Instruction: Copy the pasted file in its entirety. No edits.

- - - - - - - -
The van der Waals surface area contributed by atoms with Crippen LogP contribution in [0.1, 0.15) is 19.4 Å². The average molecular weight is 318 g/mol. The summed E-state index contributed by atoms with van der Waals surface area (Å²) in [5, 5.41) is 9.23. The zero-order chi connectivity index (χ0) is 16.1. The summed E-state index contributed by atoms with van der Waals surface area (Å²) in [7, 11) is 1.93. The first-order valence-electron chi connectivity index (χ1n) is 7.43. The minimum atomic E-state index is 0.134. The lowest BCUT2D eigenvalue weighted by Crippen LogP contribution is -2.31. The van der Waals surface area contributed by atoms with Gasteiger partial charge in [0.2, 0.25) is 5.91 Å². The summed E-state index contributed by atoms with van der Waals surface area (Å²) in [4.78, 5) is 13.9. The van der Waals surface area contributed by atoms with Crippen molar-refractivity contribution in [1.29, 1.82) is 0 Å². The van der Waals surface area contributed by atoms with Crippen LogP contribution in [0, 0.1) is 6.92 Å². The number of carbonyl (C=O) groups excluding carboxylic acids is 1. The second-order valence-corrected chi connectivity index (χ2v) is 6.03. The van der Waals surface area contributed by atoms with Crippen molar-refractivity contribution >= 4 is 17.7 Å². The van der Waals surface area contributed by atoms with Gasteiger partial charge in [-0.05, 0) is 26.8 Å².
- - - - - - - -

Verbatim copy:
The van der Waals surface area contributed by atoms with Crippen LogP contribution in [0.1, 0.15) is 19.4 Å². The average molecular weight is 318 g/mol. The summed E-state index contributed by atoms with van der Waals surface area (Å²) in [5, 5.41) is 9.23. The zero-order chi connectivity index (χ0) is 16.1. The summed E-state index contributed by atoms with van der Waals surface area (Å²) in [7, 11) is 1.93. The first-order valence-electron chi connectivity index (χ1n) is 7.43. The minimum atomic E-state index is 0.134. The lowest BCUT2D eigenvalue weighted by Crippen LogP contribution is -2.31. The van der Waals surface area contributed by atoms with Gasteiger partial charge in [0.2, 0.25) is 5.91 Å². The summed E-state index contributed by atoms with van der Waals surface area (Å²) in [4.78, 5) is 13.9. The van der Waals surface area contributed by atoms with Crippen molar-refractivity contribution in [1.29, 1.82) is 0 Å². The van der Waals surface area contributed by atoms with Crippen LogP contribution in [0, 0.1) is 6.92 Å². The number of carbonyl (C=O) groups excluding carboxylic acids is 1. The second-order valence-corrected chi connectivity index (χ2v) is 6.03. The van der Waals surface area contributed by atoms with Crippen molar-refractivity contribution >= 4 is 17.7 Å². The van der Waals surface area contributed by atoms with Gasteiger partial charge in [-0.05, 0) is 26.8 Å².